Contrast this with the idea that something’s “good enough for government work” — that horrific joke that demoralizes the public servant work ethic. Unfortunately, inside that remark is a kernel of truth. Unlike Apple’s gadgets, a lot of government widgets just don’t work very well. They are inelegant, cumbersome and baffling. It’s not that public-sector employees set out to do this. It’s by design. Or rather, the lack of design. Think how government widgets get created: The design comes from the lawmakers, the specs come from the policy shop, the execution from someone in a field office miles away. And nowhere in this process is the customer. Imagine how bad Apple’s products would be if the company’s board of directors designed them? How awful they would be if the designers never actually used them themselves. The public sector needs to get better at design.
The other reason people saddle us with “good enough for government work” is because they can. As I argued in a different column, government is no different from any other industry with hostage customers. All monopolies tend to act the same way, whether public or private: They are expensive, slow to innovate, and they struggle with customer service. It’s not a people problem. Rather, without the grinding wheel of competition, excellence suffers. They lack the incentive or the urgency to strive for perfection that competition brings.
But government doesn’t have to act like a monopoly. The surrogate for competition is high expectations. Where can those high expectations come from? Ideally, like with Apple, from your customers. Additionally, like Apple, from the CEO. Apple excelled because of the exacting standards and extraordinarily high expectations of Steve Jobs. He wasn’t just the CEO, he also used the products. He wouldn’t allow anything less than amazing. You shouldn’t either. I’m not saying you have to have Jobsian-like obsession. But at least have the pride of a craftsman, of an artist. The widgets that come out of your agency have your name all over them. How does that make you feel? Would you want to use your agency’s widget? Would you really design an office that looks like that? Is that website the best you can do? Just like with Apple, every detail forms an impression. Every form we create, every notice we mail, every phone call we answer is communicating to our customers who we are and what we value. So what are your products saying? What is your brand? As an artist, how does that make you feel?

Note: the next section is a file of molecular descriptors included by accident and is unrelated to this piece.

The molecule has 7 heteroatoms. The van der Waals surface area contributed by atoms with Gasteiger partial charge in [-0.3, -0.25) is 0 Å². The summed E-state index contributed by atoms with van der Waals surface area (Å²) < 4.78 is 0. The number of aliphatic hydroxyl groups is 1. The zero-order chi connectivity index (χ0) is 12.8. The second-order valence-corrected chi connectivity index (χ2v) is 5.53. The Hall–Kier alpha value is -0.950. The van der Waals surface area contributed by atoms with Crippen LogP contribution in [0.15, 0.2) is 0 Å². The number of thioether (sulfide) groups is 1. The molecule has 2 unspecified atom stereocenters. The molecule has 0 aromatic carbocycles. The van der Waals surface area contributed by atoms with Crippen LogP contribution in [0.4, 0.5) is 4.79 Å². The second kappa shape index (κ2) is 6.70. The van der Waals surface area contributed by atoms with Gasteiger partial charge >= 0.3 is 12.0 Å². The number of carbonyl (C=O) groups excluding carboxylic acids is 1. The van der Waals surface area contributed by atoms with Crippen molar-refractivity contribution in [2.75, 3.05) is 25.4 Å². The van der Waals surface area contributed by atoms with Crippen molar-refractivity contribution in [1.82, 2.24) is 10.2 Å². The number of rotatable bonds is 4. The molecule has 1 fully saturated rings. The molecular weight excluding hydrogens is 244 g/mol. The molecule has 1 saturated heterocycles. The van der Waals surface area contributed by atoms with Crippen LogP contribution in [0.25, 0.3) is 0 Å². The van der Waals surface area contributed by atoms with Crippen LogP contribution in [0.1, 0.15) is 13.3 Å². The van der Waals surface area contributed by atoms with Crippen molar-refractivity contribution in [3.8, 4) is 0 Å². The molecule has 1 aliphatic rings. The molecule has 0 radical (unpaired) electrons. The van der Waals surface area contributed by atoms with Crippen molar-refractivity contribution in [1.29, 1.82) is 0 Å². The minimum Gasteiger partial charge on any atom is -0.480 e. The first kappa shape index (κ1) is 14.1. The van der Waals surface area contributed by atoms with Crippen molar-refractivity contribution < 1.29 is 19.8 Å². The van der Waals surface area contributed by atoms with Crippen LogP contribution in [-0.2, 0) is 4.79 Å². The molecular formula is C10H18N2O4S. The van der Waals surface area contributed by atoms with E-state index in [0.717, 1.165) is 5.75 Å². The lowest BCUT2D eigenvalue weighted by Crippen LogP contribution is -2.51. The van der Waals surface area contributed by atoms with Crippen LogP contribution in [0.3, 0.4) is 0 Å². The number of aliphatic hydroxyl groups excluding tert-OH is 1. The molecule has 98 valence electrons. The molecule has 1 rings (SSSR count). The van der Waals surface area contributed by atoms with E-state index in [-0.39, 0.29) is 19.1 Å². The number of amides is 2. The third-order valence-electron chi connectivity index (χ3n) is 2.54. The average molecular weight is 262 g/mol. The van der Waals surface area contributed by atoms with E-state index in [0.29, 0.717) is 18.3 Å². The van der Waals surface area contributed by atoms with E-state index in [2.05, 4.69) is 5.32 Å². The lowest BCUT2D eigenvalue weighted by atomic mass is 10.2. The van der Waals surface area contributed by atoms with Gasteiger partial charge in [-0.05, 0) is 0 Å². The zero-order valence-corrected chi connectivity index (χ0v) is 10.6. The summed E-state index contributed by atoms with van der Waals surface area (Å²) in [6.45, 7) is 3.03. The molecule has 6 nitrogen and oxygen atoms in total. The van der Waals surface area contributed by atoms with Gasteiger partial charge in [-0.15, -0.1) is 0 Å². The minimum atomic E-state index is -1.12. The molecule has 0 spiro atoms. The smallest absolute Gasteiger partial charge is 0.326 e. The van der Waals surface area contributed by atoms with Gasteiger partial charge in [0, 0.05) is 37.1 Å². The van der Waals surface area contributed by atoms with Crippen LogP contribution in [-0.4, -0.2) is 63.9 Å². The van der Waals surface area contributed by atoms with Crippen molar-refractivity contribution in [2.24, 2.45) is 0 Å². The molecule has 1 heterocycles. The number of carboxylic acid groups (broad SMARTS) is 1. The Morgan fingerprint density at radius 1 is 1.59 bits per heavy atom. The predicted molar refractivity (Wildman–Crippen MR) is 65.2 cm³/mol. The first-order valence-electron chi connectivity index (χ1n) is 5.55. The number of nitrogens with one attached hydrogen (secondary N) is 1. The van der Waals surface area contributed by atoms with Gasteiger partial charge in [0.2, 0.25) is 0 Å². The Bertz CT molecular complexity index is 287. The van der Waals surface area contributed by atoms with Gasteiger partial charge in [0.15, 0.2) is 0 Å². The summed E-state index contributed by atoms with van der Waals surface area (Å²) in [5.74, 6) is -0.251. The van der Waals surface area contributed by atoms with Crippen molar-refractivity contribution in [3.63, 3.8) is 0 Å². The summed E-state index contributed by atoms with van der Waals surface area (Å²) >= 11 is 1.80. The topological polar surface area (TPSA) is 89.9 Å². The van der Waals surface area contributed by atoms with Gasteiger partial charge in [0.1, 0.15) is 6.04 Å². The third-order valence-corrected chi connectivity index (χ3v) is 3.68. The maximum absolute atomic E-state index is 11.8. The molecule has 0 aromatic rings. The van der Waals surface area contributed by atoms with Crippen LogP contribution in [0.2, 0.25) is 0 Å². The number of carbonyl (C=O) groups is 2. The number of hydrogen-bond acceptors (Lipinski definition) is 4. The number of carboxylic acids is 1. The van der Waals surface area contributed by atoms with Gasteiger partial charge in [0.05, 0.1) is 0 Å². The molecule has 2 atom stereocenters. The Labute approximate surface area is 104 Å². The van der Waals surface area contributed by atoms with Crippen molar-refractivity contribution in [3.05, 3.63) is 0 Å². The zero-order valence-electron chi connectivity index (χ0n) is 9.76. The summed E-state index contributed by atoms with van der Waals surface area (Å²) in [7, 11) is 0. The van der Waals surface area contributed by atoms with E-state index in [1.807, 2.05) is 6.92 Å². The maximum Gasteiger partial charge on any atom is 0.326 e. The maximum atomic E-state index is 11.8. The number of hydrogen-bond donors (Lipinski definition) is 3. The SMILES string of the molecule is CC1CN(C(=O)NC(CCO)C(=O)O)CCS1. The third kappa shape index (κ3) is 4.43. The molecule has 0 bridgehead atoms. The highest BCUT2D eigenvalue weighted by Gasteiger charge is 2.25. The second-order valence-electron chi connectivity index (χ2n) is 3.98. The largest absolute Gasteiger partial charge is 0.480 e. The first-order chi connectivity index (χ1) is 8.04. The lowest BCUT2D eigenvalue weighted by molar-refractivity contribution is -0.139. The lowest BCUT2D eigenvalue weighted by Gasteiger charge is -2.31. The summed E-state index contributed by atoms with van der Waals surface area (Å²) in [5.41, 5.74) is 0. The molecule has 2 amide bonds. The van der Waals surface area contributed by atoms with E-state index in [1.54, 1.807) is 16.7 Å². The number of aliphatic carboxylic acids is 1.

Simplicity. Arthur C. Clarke said that “any sufficiently advanced technology is indistinguishable from magic.” That’s what Jobs created: magic. It’s truly hard to explain Jobs’ gift without actually using one of his products. Perhaps the greatest testament to his impact hit me a couple of years ago. My two-year-old nephew was playing with my iPhone. He had never seen one before. Within seconds he figured out how to unlock it, open the camera app and take my picture. A few more seconds and he was hurling angry birds at stubborn pigs. He was two years old! How could he figure this stuff out? He didn’t even read the manual! Apple perfected Jobs’ relentless pursuit of simplicity, of elegance. Technology should be intuitive. You shouldn’t need a manual. (Have you ever looked at an Apple manual? I haven’t in 10 years.) It should just make sense. Swipe to the next item. Pinch to shrink. Tap to view. Simple. Yet behind the simplicity are orders of complexity beyond comprehension. But we as customers never see that complexity. Stuff just works. It’s just easy. My first Apple product was a Mac Mini purchased around 2002. Viruses, disk defrags, malware and software updates had ground my PC to a halt. I decided there had to be a better way to live. On a whim I decided to try the Mac, and, still not fully committed, I also ordered a Dell at the same time. The Mac arrived the next day. In less than 15 minutes it was out of the box, running, connected to my network and printer and ready to go. I hardly did a thing. My Dell arrived a week later, took an hour to assemble and never figured out my network. After two days of tech support nightmares, I sent it back, never to return to PC land. Which company does the public sector most resemble?